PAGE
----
Form letters don’t have much impact. To an MP, a hundred people sending the identical letter is the same as only one letter, and has very little influence. But, when an MP gets personal letters, the words are meaningful and significantly increase the chances of getting action.

Do not tell yourself: “I won’t bother. Others will write.” You have a lot at stake, and your MP needs to hear from you.

What will it cost to send letters to MPs?

Nothing. When you send a letter to any Member of Parliament, postage is not required . Our suggestion is to print “No Postage Required” or OHMS. where you would normally put a stamp.

You can also send an email. You can find all MPs here and clicking on the MP’s picture takes you to their contact information.

Tips for writing to your MP

You are writing to your MP because a personal note is far more effective than any other communication. Your words have power. Use them well.

Getting ready to write

Spend a few minutes thinking about what you want to say, and jot down a few notes. These reminders are important because you don’t want to finish your letter and then realize you forgot to say something.

Use your own words. It may be tempting to use quotations but this letter is about you and your worries. Your MP will be more receptive to a personal note.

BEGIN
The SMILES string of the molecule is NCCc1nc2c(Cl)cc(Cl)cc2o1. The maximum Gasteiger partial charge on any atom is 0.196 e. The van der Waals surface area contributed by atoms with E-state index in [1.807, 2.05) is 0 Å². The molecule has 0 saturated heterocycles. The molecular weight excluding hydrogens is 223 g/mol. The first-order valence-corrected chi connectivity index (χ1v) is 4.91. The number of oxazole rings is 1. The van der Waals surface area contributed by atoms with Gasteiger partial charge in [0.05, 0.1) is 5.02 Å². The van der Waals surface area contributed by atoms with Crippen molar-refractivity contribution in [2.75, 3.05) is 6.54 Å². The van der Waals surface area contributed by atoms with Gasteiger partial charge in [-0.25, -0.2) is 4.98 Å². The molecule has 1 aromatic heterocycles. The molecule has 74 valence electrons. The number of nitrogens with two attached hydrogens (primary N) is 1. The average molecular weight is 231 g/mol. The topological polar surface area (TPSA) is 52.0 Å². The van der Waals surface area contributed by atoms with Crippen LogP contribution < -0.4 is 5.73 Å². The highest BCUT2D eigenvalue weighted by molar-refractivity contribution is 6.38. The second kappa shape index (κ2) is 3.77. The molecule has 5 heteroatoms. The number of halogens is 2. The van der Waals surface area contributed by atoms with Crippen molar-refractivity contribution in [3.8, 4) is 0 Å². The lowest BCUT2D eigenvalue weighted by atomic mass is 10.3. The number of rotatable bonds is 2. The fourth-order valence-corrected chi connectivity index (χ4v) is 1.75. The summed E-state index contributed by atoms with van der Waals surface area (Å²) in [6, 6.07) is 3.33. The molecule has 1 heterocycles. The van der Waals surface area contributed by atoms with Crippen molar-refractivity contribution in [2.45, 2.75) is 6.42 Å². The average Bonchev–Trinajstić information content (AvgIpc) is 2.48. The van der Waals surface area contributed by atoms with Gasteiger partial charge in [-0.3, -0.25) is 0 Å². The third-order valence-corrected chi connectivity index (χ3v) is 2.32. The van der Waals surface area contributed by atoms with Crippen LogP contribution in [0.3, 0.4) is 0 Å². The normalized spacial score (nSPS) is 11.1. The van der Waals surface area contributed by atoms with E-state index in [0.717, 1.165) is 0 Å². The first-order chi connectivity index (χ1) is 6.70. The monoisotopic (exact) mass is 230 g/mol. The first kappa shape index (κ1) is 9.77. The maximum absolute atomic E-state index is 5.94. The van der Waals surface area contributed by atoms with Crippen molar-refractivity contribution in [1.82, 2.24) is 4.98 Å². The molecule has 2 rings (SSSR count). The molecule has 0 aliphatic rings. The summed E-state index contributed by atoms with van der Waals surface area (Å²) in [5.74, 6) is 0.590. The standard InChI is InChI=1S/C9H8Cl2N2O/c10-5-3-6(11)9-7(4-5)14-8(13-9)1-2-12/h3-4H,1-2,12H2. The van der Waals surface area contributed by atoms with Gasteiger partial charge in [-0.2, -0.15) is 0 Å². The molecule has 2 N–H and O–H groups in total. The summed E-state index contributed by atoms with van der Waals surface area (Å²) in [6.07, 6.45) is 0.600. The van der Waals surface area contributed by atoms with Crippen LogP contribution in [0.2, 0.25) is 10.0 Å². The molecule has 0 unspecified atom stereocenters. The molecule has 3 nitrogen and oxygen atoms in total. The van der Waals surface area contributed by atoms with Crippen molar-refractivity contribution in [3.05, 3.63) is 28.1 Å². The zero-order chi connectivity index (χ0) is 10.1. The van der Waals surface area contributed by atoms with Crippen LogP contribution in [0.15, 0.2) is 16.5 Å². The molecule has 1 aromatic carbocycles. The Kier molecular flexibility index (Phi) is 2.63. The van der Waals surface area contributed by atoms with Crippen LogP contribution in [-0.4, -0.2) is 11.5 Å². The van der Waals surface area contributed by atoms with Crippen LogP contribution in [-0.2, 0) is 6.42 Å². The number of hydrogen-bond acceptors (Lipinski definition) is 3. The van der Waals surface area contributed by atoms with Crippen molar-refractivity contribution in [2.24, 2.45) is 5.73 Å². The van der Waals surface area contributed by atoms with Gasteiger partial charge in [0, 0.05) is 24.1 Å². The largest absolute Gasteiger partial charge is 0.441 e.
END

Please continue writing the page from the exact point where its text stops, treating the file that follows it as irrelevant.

Don’t bury the headline

The very first item in your letter should be a very clear statement of your purpose. Let your MP know immediately why you are writing.

Keep things cordial

Let people with other issues get grumpy and make threats or “yell” at their Member of Parliament. Your MP would rather help someone who is courteous.

Make it personal

If you are a retiree, explain the impact the legislation will have if your spouse should be left without a pension. Are you worrying constantly? Let your MP know.

If you are a surviving spouse who has been denied a pension, be very clear about what the legislation has done to you. For example, if you had to sell your home to survive, make sure your MP knows. If you are using a food bank, say so. Et cetera.

Solicit answers and opinions

Don’t allow your Member of Parliament to read your letter and file it away. Ask one or two questions that require your MP to take a position and provide an answer. Examples:

  • What does your MP think of the legislation?
  • Ask how they feel about a policy that increases poverty among seniors.
  • Does he or she think it’s fair that you should be in this awful position?
  • If your MP disagrees with the legislation, will he or she commit to doing something about it? What will they do?
  • Does your MP know that he or she is also affected by it?
  • Ask your MP if they will support other party’s initiatives.
  • If your MP is a Liberal, ask how this legislation gibes with their party’s commitment to reducing poverty among seniors.
  • Et cetera.

Make yourself available

Make sure your MP knows how to reach you by email, letter, or phone in case they want to follow up.

Express your appreciation

MPs are busy people and there are many people contacting them. Be sure to say “Thank you” for your MP’s time and attention.